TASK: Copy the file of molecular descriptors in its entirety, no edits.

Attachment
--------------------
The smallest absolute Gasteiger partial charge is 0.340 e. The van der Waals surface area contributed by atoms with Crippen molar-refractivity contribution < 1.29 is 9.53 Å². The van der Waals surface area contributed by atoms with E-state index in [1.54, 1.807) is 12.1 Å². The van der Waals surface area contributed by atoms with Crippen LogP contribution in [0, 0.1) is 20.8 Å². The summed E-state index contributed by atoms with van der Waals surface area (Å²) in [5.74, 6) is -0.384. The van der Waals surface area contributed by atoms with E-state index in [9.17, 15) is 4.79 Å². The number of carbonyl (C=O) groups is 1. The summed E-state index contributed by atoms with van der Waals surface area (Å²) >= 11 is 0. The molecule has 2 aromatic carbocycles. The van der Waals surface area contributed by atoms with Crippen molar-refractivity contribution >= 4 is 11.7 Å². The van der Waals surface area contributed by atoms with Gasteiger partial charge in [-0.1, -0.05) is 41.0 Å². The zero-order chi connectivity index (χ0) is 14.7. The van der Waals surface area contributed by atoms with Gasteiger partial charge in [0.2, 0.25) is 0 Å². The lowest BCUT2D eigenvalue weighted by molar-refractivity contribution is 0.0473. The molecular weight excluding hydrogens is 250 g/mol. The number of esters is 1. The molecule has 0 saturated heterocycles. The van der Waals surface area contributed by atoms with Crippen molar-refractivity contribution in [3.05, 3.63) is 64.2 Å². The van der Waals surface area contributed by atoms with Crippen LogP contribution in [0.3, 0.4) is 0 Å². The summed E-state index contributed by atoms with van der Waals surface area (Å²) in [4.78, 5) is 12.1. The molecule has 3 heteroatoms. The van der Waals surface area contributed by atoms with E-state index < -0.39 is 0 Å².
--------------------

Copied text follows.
The smallest absolute Gasteiger partial charge is 0.340 e. The van der Waals surface area contributed by atoms with Crippen molar-refractivity contribution < 1.29 is 9.53 Å². The van der Waals surface area contributed by atoms with E-state index in [1.54, 1.807) is 12.1 Å². The van der Waals surface area contributed by atoms with Crippen LogP contribution in [0, 0.1) is 20.8 Å². The summed E-state index contributed by atoms with van der Waals surface area (Å²) in [5.74, 6) is -0.384. The van der Waals surface area contributed by atoms with E-state index in [9.17, 15) is 4.79 Å². The number of carbonyl (C=O) groups is 1. The summed E-state index contributed by atoms with van der Waals surface area (Å²) >= 11 is 0. The molecule has 2 aromatic carbocycles. The van der Waals surface area contributed by atoms with Crippen molar-refractivity contribution >= 4 is 11.7 Å². The van der Waals surface area contributed by atoms with Gasteiger partial charge in [-0.1, -0.05) is 41.0 Å². The zero-order chi connectivity index (χ0) is 14.7. The van der Waals surface area contributed by atoms with Gasteiger partial charge in [0.2, 0.25) is 0 Å². The lowest BCUT2D eigenvalue weighted by molar-refractivity contribution is 0.0473. The molecular weight excluding hydrogens is 250 g/mol. The number of esters is 1. The molecule has 0 saturated heterocycles. The van der Waals surface area contributed by atoms with Crippen molar-refractivity contribution in [3.05, 3.63) is 64.2 Å². The van der Waals surface area contributed by atoms with Crippen LogP contribution in [0.3, 0.4) is 0 Å². The summed E-state index contributed by atoms with van der Waals surface area (Å²) in [4.78, 5) is 12.1. The molecule has 3 heteroatoms. The van der Waals surface area contributed by atoms with E-state index < -0.39 is 0 Å².